During a recent flight, I witnessed a passenger dropping rubbish onto the ramp just before boarding the aircraft. It reminded me of my time in the aviation industry, (#Swissport) where ramp safety was of utmost importance. Today, I’d like to shed light on the critical importance of managing Foreign Object Debris (FOD) in the aviation industry, particularly on the ramp.

What is FOD?

Foreign Object Debris includes any object or debris foreign to the aircraft, the ramp, or the airside environment. These items, regardless of their size, pose a potential risk to aircraft, airside equipment, and personnel. FOD is not limited to the ramp but can occur on runways, taxiways, aprons, and other areas where aircraft operations take place.

Types of FOD

FOD can manifest in various forms, such as:

  • Small screws or bolts left behind during maintenance work.
  • Broken pieces of passenger luggage, often a result of baggage loading or unloading.
  • Rubberized layers from jet bridge caster wheels.
  • Lost items like keys inadvertently dropped by ramp personnel.

FOD damage can take many forms, including:

  • Aircraft body damage from collisions with objects. – For example, the cost to repair a FOD-damaged engine can easily exceed $1 million or the Purchase cost of a new engine $8 to 10 million.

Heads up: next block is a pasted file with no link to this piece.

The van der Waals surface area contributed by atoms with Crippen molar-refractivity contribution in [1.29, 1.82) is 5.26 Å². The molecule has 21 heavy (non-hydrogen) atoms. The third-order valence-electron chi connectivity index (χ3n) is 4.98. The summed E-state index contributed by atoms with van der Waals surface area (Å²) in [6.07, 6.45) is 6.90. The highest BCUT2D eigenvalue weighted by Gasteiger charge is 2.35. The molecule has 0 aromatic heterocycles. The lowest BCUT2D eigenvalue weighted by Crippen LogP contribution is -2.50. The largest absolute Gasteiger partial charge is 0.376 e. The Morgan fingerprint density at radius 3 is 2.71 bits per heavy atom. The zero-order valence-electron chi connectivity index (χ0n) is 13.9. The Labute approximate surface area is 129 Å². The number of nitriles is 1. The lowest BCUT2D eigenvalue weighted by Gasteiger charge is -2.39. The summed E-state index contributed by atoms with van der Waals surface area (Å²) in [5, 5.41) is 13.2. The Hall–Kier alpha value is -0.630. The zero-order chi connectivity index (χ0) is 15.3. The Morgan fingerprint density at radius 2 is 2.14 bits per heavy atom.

• Aircraft tire damage, especially when sharp objects puncture them, the average price per tyre for a 737 is about $1500, its on average $5000 for a widebody main tyre
  • Jet engine ingestion leads to mechanical damage. new engine $8 to 10 million and more.

Concorde Tragedy

One tragic FOD-related incident that highlights the gravity of this issue is the Concorde crash on July 25, 2000. Air France Flight 4590, taking off from Charles de Gaulle Airport, ran over debris on the runway, causing a tire to explode and leading to a catastrophic crash.

My Takeaway

Managing FOD is not just a best practice; it’s a critical element of ensuring passenger and ramp safety. It’s a collective responsibility of aviation authorities, airlines, ground handling companies, and airport operators.

As Passengers we all Let’s remain vigilant and prioritize FOD prevention to keep our skies safe and operations smooth.

#AviationSafety #RampSafety #FODPrevention #FlightSafety #AviationIndustry #SafetyFirst #training